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Virtual reality exposure therapy (VRET) integrates real-time computer graphics, body tracking devices, visual displays and other sensory inputs to immerse individuals in computer-generated virtual environments. Thereby, it constructs the perception of an interactive, three-dimensional world. The therapeutic goals in VRET are based on treatment strategies used in behaviour therapy. Patients with anxiety disorders are treated in virtual worlds that resemble feared real life situations. Accordingly, the used virtual worlds must elicit anxiety in order to enable systematic exposure to feared stimuli within a contextually relevant situation.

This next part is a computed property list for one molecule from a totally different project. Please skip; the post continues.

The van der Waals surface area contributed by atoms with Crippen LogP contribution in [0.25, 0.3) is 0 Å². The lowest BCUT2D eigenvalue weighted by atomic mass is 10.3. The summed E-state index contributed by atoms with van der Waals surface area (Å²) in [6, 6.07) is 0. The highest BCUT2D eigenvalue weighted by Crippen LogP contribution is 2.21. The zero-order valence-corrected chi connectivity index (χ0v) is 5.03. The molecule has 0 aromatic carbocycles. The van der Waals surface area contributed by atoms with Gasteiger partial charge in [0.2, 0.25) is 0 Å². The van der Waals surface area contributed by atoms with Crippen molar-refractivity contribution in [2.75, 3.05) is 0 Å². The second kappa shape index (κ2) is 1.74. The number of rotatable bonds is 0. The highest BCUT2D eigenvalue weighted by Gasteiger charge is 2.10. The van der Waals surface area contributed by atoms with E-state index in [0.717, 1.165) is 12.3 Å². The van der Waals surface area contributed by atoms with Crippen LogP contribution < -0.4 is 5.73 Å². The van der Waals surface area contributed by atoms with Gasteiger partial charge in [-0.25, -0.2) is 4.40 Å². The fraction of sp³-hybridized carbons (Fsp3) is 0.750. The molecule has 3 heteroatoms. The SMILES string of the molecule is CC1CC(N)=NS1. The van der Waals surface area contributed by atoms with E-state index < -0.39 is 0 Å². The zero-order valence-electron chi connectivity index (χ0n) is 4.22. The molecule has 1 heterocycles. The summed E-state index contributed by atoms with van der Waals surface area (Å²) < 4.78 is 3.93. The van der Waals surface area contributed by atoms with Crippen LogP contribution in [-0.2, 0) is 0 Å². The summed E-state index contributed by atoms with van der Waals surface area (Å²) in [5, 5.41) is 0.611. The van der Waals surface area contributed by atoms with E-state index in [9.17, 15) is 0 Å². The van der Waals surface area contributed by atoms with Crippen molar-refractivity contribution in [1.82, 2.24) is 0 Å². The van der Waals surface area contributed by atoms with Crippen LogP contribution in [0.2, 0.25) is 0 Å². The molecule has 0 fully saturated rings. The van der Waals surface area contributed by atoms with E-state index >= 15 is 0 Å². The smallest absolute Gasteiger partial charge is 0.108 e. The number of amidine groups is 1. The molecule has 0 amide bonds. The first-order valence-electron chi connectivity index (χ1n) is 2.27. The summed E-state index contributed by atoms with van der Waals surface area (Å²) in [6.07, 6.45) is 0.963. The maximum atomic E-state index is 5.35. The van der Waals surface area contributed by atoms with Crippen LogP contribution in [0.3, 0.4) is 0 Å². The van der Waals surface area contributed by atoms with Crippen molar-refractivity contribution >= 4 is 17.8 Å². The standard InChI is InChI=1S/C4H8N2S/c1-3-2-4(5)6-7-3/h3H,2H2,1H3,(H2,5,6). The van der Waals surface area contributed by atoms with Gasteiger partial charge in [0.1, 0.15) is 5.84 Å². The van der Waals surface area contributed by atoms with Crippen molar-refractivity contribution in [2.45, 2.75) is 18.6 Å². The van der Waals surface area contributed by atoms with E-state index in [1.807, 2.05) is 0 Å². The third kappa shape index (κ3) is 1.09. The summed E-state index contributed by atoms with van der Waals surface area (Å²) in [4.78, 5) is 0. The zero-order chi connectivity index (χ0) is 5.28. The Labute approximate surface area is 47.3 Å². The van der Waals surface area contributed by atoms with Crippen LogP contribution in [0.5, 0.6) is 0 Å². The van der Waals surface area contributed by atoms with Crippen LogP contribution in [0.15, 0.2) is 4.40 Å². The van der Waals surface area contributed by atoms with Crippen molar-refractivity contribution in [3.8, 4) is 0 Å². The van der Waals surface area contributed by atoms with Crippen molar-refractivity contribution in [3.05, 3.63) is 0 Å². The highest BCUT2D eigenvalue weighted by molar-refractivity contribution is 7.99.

VRET can make the control of exposure elements more manageable than exposure in vivo since the stimuli evoking anxiety can be easier changed and manipulated by the therapist. VRET most often uses a head-mounted display (HMD) or an advanced computer automatic virtual environment (CAVE) in order to increase the sense of presence in VRET (i.e., the extent to which virtual reality worlds feel realistic to participants). It has been argued that the higher the sense of presence in VRET, the better the activation of the anxiety. Yet, efforts to increase the sense of presence have not resulted in better treatment outcomes (Powers & Emmelkamp, 2008). A recent meta-analysis revealed that the association between sense of presence and perceived anxiety within VRET depends on the disorder. Whereas large correlations were found in virtual reality trials involving fear of animals, there was no significant association between sense of presence and perceived anxiety in individuals with social anxiety (Ling et al., in press).